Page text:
In July 2013, Sheffield United received their final instalment of the £18.1million that West Ham United agreed to pay the South Yorkshire club back in 2009, as compensation for fielding - over the course of the 2006/07 Premier League season - a footballer they claimed to own but didn’t.
In becoming English football’s most infamous ineligible player, Carlos Tevez would decisively save West Ham from relegation at United’s expense, or as the chair of an FA tribunal would later put it: “We have no doubt that West Ham would have secured at least three fewer points over the 2006-07 season had Carlos Tevez not been playing for the club”.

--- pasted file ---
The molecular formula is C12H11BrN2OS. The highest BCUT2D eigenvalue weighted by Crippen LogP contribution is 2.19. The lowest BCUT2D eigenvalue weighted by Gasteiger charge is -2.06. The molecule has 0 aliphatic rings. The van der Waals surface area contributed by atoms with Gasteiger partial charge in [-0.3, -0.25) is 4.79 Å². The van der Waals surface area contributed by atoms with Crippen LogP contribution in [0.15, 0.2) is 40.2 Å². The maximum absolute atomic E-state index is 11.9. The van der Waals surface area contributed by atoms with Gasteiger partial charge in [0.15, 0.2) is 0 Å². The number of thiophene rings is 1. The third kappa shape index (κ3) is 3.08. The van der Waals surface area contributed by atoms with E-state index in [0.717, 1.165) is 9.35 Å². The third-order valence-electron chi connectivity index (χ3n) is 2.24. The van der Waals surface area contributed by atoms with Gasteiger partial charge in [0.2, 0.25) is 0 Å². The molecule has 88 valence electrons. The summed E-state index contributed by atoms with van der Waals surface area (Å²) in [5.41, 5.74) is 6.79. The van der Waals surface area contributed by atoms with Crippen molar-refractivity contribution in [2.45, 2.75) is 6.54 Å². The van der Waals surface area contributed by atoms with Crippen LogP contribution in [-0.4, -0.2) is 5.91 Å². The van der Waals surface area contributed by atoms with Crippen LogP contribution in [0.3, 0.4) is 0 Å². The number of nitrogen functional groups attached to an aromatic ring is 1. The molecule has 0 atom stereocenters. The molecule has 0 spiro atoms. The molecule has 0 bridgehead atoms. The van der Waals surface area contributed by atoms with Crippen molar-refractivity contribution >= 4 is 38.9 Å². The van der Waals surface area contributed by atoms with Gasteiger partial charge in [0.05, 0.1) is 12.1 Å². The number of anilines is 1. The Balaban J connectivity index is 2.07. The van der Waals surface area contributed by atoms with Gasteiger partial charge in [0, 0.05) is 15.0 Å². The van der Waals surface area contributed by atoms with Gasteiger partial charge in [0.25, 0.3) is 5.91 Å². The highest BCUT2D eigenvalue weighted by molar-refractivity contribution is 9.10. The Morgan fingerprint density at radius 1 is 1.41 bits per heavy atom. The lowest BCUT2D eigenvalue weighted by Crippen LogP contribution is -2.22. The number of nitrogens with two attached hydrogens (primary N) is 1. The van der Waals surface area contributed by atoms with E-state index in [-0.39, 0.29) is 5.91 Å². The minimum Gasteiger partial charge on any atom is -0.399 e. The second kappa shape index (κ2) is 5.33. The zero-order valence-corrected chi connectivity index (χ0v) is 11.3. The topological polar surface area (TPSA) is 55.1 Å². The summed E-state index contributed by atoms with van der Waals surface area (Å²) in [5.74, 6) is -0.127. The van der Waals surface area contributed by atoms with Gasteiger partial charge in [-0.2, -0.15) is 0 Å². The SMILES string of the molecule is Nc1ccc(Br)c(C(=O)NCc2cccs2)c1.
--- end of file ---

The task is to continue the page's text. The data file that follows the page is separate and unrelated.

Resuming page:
Three points being the difference between the two clubs after a dramatic last day. When the £6m payment was received that summer, there was no longer so little to divide the two clubs. West Ham finished the 2012/13 season a comfortable 10th in the Premier League and had recently secured a 99-year lease on the brand new 60,000-capacity Olympic Stadium.
The Blades were forced to endure a third successive year in England’s third tier, after suffering a 2-1 defeat to Yeovil Town in the play-off semi-finals; the second consecutive failure in the League One play-offs. That £6m was needed to pay debts and wages but suffice to say, it did not feel like justice in the hearts and minds of United fans.